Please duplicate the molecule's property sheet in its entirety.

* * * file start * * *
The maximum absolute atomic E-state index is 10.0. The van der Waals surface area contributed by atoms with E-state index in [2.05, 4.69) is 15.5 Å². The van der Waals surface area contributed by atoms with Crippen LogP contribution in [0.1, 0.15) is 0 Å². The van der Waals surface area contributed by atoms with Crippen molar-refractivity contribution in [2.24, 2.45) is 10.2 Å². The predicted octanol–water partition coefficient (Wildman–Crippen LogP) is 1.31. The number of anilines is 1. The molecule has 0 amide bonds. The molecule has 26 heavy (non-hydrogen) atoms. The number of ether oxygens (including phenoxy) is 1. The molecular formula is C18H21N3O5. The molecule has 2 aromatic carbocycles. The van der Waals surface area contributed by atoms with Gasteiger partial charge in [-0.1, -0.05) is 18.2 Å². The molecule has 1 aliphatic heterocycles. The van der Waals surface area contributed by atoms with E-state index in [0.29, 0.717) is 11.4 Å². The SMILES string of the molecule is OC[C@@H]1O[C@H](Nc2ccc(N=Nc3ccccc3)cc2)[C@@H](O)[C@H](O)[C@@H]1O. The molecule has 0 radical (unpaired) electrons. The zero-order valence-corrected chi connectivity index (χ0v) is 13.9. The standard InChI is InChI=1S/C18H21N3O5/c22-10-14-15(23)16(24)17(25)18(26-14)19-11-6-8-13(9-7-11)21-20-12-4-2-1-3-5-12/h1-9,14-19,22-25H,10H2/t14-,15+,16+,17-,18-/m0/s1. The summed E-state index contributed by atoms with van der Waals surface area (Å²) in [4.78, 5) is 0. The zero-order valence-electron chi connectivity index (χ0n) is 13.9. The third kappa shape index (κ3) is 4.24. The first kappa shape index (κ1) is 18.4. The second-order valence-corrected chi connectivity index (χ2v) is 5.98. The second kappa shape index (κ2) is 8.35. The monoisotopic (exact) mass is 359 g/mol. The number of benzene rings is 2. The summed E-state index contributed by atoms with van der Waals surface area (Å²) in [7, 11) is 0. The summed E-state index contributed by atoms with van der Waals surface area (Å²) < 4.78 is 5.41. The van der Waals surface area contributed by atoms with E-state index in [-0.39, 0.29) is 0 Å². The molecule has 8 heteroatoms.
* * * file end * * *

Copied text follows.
The maximum absolute atomic E-state index is 10.0. The van der Waals surface area contributed by atoms with E-state index in [2.05, 4.69) is 15.5 Å². The van der Waals surface area contributed by atoms with Crippen LogP contribution in [0.1, 0.15) is 0 Å². The van der Waals surface area contributed by atoms with Crippen molar-refractivity contribution in [2.24, 2.45) is 10.2 Å². The predicted octanol–water partition coefficient (Wildman–Crippen LogP) is 1.31. The number of anilines is 1. The molecule has 0 amide bonds. The molecule has 26 heavy (non-hydrogen) atoms. The number of ether oxygens (including phenoxy) is 1. The molecular formula is C18H21N3O5. The molecule has 2 aromatic carbocycles. The van der Waals surface area contributed by atoms with Gasteiger partial charge in [-0.1, -0.05) is 18.2 Å². The molecule has 1 aliphatic heterocycles. The van der Waals surface area contributed by atoms with E-state index in [0.29, 0.717) is 11.4 Å². The SMILES string of the molecule is OC[C@@H]1O[C@H](Nc2ccc(N=Nc3ccccc3)cc2)[C@@H](O)[C@H](O)[C@@H]1O. The molecule has 0 radical (unpaired) electrons. The zero-order valence-corrected chi connectivity index (χ0v) is 13.9. The standard InChI is InChI=1S/C18H21N3O5/c22-10-14-15(23)16(24)17(25)18(26-14)19-11-6-8-13(9-7-11)21-20-12-4-2-1-3-5-12/h1-9,14-19,22-25H,10H2/t14-,15+,16+,17-,18-/m0/s1. The summed E-state index contributed by atoms with van der Waals surface area (Å²) in [4.78, 5) is 0. The zero-order valence-electron chi connectivity index (χ0n) is 13.9. The third kappa shape index (κ3) is 4.24. The first kappa shape index (κ1) is 18.4. The second-order valence-corrected chi connectivity index (χ2v) is 5.98. The second kappa shape index (κ2) is 8.35. The monoisotopic (exact) mass is 359 g/mol. The number of benzene rings is 2. The summed E-state index contributed by atoms with van der Waals surface area (Å²) in [7, 11) is 0. The summed E-state index contributed by atoms with van der Waals surface area (Å²) < 4.78 is 5.41. The van der Waals surface area contributed by atoms with E-state index in [-0.39, 0.29) is 0 Å². The molecule has 8 heteroatoms.